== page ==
understand this, and the help line for them to call was continually busy.

  [This RISK intentionally left blank.  JG]


Anti-Spam Solutions and Security, Neal Krawetz

<Monty Solomon <monty@roscom.com>>
Tue, 2 Mar 2004 00:47:23 -0500

Dr. Neal Krawetz, Anti-Spam Solutions and Security
SecurityFocus, last updated 26 Feb 2004,
http://www.securityfocus.com/infocus/1763

In a recent survey, 93% of respondents reported dissatisfaction with the
large volume of unsolicited e-mail (spam) they receive.  The problem has
grown to the point where nearly 50% of the world's e-mail is spam, yet only
a few hundred groups are responsible.  Many anti-spam solutions have been
proposed and a few have been implemented. Unfortunately, these solutions do
not prevent spam as much as they interfere with every-day e-mail
communications.

The problems posed by spam have grown from simple annoyances to significant
security issues. The deluge of spam costs up to an estimated $20 billion
each year in lost productivity -- according to the same document, spam
within a company can cost between $600 and $1,000 per year for every user.


Legal Mercedes driver jailed for 18 months

<Stefan Lesser <stefan.lesser@burdadigital.de>>
Tue, 2 Mar 2004 12:40:57 +0100 (W. Europe Standard Time)

Re: Solving e-mail problems economically (RISKS-23.22)

> The [...] virus writers are no more responsible for the amounts of junk
> [...] than I am responsible for the damage caused by an automobile whose
> driver does not observe my bicycle until the last second and manoeuvres
> suddenly.

In recent German jurisdiction, exactly that happened.

The driver of a Mercedes Coupe was jailed for 18 months after the death of a
woman and her 2-year-old daughter. Apparently the mother, who was driving on
the leftmost lane of a 3-lane Autobahn, was frightened by the fast approach
of the Coupe and swerved right across all three lanes into a tree. The cars
didn't even touch each other.  Although at the time of the accident the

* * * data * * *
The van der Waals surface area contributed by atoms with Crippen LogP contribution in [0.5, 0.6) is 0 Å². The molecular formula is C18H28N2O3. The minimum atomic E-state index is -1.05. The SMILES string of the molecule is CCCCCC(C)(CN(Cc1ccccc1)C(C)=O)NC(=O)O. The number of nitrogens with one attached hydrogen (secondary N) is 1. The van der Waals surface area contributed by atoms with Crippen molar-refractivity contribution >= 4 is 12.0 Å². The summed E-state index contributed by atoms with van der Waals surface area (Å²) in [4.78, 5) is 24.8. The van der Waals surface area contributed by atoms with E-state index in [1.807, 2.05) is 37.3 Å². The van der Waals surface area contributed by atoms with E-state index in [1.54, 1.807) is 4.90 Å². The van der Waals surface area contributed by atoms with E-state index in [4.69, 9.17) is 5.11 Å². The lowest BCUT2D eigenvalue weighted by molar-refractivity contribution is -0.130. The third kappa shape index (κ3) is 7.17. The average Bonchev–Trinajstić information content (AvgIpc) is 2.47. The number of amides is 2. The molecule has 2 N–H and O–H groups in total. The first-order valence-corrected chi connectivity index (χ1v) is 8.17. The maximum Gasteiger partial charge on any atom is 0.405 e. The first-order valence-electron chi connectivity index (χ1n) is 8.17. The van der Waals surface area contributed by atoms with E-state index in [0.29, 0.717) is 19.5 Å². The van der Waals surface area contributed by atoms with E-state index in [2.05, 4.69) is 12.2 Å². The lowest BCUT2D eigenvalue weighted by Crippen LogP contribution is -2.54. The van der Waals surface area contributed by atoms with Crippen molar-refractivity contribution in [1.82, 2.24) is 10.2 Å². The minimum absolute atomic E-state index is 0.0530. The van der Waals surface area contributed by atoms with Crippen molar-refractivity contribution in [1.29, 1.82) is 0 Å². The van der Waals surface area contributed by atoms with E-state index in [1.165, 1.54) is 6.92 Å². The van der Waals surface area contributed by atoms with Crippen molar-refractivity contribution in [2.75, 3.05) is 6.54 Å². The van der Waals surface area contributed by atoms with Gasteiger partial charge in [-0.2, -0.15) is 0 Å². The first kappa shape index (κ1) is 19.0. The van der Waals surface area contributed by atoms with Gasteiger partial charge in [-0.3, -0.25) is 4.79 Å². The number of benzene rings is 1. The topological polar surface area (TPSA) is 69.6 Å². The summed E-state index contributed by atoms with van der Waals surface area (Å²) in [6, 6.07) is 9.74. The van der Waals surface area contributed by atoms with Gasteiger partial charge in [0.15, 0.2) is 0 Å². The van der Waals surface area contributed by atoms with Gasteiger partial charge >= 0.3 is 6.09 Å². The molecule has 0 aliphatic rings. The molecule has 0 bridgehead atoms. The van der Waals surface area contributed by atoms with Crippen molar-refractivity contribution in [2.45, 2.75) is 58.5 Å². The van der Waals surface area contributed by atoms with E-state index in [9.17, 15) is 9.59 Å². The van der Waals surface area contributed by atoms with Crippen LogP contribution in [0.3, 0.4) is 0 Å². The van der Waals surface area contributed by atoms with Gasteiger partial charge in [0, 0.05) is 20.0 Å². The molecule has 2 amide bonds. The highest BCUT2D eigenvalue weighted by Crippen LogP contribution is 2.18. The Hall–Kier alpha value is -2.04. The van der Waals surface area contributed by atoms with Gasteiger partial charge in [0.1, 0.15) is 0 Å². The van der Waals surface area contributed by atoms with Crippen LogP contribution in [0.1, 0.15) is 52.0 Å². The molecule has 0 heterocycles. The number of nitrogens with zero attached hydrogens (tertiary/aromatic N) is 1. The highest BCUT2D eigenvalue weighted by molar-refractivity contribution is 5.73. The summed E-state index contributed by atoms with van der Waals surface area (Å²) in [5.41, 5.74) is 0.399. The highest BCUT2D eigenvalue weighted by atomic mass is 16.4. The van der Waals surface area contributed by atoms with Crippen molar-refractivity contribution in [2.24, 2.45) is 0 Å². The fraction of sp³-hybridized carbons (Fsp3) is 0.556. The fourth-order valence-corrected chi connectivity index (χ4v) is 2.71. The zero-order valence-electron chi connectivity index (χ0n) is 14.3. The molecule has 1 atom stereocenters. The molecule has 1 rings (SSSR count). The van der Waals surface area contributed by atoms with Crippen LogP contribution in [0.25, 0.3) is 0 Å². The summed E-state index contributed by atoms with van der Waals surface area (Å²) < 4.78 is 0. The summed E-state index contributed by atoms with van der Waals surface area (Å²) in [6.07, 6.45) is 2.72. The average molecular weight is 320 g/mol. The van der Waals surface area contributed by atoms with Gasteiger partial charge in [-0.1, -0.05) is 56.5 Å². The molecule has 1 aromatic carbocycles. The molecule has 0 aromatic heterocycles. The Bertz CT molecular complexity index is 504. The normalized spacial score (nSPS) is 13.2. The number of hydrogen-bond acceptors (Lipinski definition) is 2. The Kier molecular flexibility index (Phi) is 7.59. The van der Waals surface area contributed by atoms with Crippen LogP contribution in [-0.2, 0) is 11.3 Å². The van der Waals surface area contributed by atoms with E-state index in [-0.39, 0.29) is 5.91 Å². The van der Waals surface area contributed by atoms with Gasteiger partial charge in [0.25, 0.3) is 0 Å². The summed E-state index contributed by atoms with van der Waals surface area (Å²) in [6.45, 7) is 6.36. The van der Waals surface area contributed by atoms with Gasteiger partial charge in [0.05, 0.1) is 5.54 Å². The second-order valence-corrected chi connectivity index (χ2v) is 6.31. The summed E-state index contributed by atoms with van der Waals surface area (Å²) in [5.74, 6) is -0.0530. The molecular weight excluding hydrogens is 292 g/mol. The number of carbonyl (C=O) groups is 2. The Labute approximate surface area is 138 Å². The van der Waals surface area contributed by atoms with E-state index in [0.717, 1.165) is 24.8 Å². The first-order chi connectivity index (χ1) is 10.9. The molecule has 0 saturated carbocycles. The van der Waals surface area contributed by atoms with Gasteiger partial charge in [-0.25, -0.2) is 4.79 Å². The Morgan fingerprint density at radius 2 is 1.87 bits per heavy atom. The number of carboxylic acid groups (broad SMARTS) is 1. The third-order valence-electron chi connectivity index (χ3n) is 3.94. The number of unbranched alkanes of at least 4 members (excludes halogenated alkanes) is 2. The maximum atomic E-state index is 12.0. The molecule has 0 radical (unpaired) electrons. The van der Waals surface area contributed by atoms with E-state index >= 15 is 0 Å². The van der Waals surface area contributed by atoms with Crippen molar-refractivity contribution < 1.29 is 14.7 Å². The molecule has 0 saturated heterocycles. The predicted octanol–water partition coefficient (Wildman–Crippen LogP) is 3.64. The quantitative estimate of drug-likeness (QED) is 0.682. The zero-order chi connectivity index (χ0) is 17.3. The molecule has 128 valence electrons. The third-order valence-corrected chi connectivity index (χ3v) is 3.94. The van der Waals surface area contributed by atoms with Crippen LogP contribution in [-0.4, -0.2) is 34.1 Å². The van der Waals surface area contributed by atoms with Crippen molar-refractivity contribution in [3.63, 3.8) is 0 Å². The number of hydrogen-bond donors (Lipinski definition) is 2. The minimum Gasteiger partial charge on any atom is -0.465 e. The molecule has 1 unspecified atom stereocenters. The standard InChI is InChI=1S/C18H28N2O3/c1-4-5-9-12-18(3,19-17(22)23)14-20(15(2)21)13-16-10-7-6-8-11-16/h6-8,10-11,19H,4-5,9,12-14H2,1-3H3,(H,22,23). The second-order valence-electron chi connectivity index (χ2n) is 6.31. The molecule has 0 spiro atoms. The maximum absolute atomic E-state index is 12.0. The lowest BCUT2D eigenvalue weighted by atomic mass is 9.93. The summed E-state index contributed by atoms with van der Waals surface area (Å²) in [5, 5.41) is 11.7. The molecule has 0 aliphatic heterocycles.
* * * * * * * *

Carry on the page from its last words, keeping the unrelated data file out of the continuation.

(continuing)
Mercedes was going at nearly 155mph, there was nothing illegal about that as
there are no "global" speed limits on the German Autobahnen.

Apart from the somewhat irritating court decision, which is open for
retrial, there now seems to be the actual RISK of being prosecuted for the
mis-reactions of others...  [Also, death threats against the judge!  PGN]

English URL: http://www.timesonline.co.uk/article/0,,588-1006376,00.html
German  URL: http://www.stuttgarter-nachrichten.de/stn/page/detail.php/600908

Stefan Lesser, Support Center Muenchen, Burda Digital Systems GmbH,
Am Kestendamm 2, 77652 Offenburg  http://www.burdadigital.de  +49/89/9250-3433

  [Interesting case.  Check out the details.  PGN]


Re: Stolen heart monitor

<"Dave Brunberg" <DBrunber@FBLEOPOLD.com>>
Tue, 2 Mar 2004 08:56:50 -0500

>>The idea of an implantable medical device apparently requiring physical
>>reconfiguration (at least) to talk to an external monitor implies a level of
>>trust in the reliability of the external device which is seriously scary.
>>The RISKS hardly need pointing out here...

I think the RISKS of allowing unauthenticated remote reprogrammability of an
implanted medical device may be just as scary.  One way of reducing that
RISK may be to have some sort of an "emergency broadcast" safe mode in which
a new external monitor could identify itself to the implant and authorize
through a highly secure key which would require knowledge of a passphrase to
transmit.  Of course, you'd really have to remember to change the default
password....

David W. Brunberg, Engineering Supervisor, The F.B. Leopold Company, Inc.


Re: Buffer overflows and VMS (Levine, RISKS-23.22)

<"Stanley F. Quayle" <stan@stanq.com>>
Tue, 02 Mar 2004 09:55:28 -0500

> IIRC the late VAX/VMS systems also had built in buffer overflow prevention
> features, probably a lesson learned from Multics.

In fact, all systems running OpenVMS (formerly known as VAX/VMS) do.  Memory
protection was built into the design of both the VAX and Alpha processors.
The Itanium version of OpenVMS uses the processor's built-in in memory
protection, as well.

Pages can be set to be most any combination of read, write, or execute, with
different protections depending on operating mode: user, supervisor,
executive, or kernel.

C programmers moving to OpenVMS quickly discover what the ACCVIO error
message means.

Stanley F. Quayle, P.E. N8SQ  +1 614-868-1363  Fax: +1 614 868-1671
8572 North Spring Ct. NW, Pickerington, OH  43147